The Beatles dominated the pop scene in the 1960s with 17 chart toppers giving them a combined total of 69 weeks at No.1, but before the days of Beatlemania, two other British acts were riding high in the hit parade – which one was your pick of the pops?
Also known as “The Man with the Golden Voice”, “The Cockney Sinatra”, and “The Singing Bus Driver“, Matt Monro was a big star in the ’60s, yet he never achieved a UK No.1 hit. His first single, “Portrait of My Love”, peaked at No.3 in 1960, and he then had more Top 10 hits with “My Kind of Girl” in 1961, “Softly as I Leave You” in 1962, “Walk Away” in 1964, and “Yesterday” in 1965, the first cover of the Beatles’ hit. Matt also sang “From Russia with Love” for the 1963 James Bond film of the same name, “Born Free”, the Oscar-winning theme for the 1966 film, and “On Days Like These” for the soundtrack of The Italian Job in 1969.
In 1961, Matt was voted ‘Top International Act’ by Billboard magazine in America, and in 1966, after the death of Nat King Cole, he was signed by Capitol Records as Nat’s replacement, such was the quality and popularity of his voice on both sides of the Atlantic.
The Singer’s Singer
Throughout his career, Matt Monro’s singing talent earned him a long list of showbiz admirers, including Paul McCartney, Shirley Bassey, Val Doonican, Sammy Davis Jr, Bing Crosby, and the man he was so often compared to, Frank Sinatra. After Matt’s untimely death from liver cancer in 1985 at the age of just 54, Frank Sinatra said of him:
“If I had to choose three of the finest male vocalists in the singing business, Matt would be one of them. His pitch was right on the nose; his word enunciations letter-perfect; his understanding of a song thorough.”
High praise indeed, so why did Matt never achieve a No.1 hit? Well, the answer may well be timing. His chart hits in the early ’60s were easy-listening ballads, but the arrival of the Beatles was about to change everything. Matt’s singing style rapidly became old-fashioned and out of touch with what would become known as the sound of the ’60s. But, for those who continued to buy his records, it was all about his “golden voice”. One Matt Monro fan in the Spring Chicken Community sums up the feelings of many, saying:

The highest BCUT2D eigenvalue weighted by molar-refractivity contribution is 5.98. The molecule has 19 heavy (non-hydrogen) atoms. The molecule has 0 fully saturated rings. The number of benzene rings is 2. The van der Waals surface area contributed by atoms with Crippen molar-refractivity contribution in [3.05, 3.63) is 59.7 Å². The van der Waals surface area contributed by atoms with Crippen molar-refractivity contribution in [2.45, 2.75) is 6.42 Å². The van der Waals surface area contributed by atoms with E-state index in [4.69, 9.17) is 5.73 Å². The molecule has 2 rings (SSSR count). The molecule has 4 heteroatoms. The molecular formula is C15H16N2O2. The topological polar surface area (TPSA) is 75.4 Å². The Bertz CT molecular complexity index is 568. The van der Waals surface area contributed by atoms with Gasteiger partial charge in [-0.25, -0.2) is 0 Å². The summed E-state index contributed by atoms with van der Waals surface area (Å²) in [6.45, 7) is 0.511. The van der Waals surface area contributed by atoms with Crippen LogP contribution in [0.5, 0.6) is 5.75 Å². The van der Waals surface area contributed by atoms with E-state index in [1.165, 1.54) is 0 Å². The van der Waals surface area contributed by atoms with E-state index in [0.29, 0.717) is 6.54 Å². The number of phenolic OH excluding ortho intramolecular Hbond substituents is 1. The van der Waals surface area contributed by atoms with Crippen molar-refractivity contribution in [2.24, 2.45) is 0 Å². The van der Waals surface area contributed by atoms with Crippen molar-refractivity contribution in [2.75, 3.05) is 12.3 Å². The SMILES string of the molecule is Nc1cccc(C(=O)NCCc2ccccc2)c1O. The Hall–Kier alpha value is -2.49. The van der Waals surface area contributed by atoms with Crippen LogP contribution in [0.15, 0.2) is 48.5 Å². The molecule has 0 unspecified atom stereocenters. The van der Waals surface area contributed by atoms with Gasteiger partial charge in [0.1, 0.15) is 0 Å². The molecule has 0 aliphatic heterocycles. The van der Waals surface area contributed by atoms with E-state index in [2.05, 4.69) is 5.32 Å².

“Oh, Matt Monro, what a velvety, soothing voice he had. No screaming, no shouting, no straining, just gentle comforting tones that relaxed your whole being. I adored listening to him.”
Of course, the fact that Matt was already 30 years old at the time of his first hit single in 1960 may also have limited his appeal among the fashion-conscious record-buying youth of the “Swinging ’60s”, a sentiment shared by many Facebook followers:
“Matt Monro, the most underrated singer of the times, simply because he didn’t fit the picture of a young pop star.”
Helen Shapiro was a ’60s singing sensation with youth on her side. She achieved her first UK No.1 hit in 1961 at the age of just 14, and by 1962, she had sold well over two million records and won the New Musical Express ‘Top UK Female Singer’ Poll Award twice – and all before she turned 16.
“Don’t Treat Me Like a Child” launched Helen’s career in 1961, peaking at No.3, and her next two singles became chart toppers, with “You Don’t Know” staying at No.1 for 3 weeks in August and “Walkin’ Back to Happiness” giving her another 3 weeks on the top spot in October. In 1962, “Tell Me What He Said” peaked at No.2 and “Little Miss Lonely” at No.8, but, according to Spring Chicken Facebook followers, Helen’s style was as influential as her music back in the day:
“At school, we all did our hair like Helen in the beehive style with cheap hair lacquer.”
“I was a trainee hairdresser in the ’60s, and I did lots of her hairstyle!”
The desire to be like Helen led to the launch of a book in 1962, Helen Shapiro’s Own Book for Girls, and it became the prized possession of many young girls:
“I remember one Christmas I got the Helen Shapiro annual. I was fair chuffed!”
In 1963, Helen was the headline act in a nationwide tour of Britain. Ironically, the Beatles were the main supporting act, and they’d soon leave her in their wake as they led the Beat Boom that changed the face of British pop music.
For some, Helen’s youthful sound had made Matt Monro seem dated, but Beatlemania and the arrival of mini-skirted Cilla Black, Dusty Springfield, and Lulu, made even the 16-year-old Helen appear old-fashioned.
Perhaps it’s impossible to pick a favourite between the two, but something many in the Spring Chicken Community agree on is that Helen and Matt could teach today’s so-called singers a thing or two:
“Brilliant pair. Helen’s songs were hyper trendy in the day and her husky, powerful voice was fantastic. Matt’s songs were much gentler and more thoughtful. His voice was as smooth as melted chocolate – all very different to today’s singers who all sound the same!”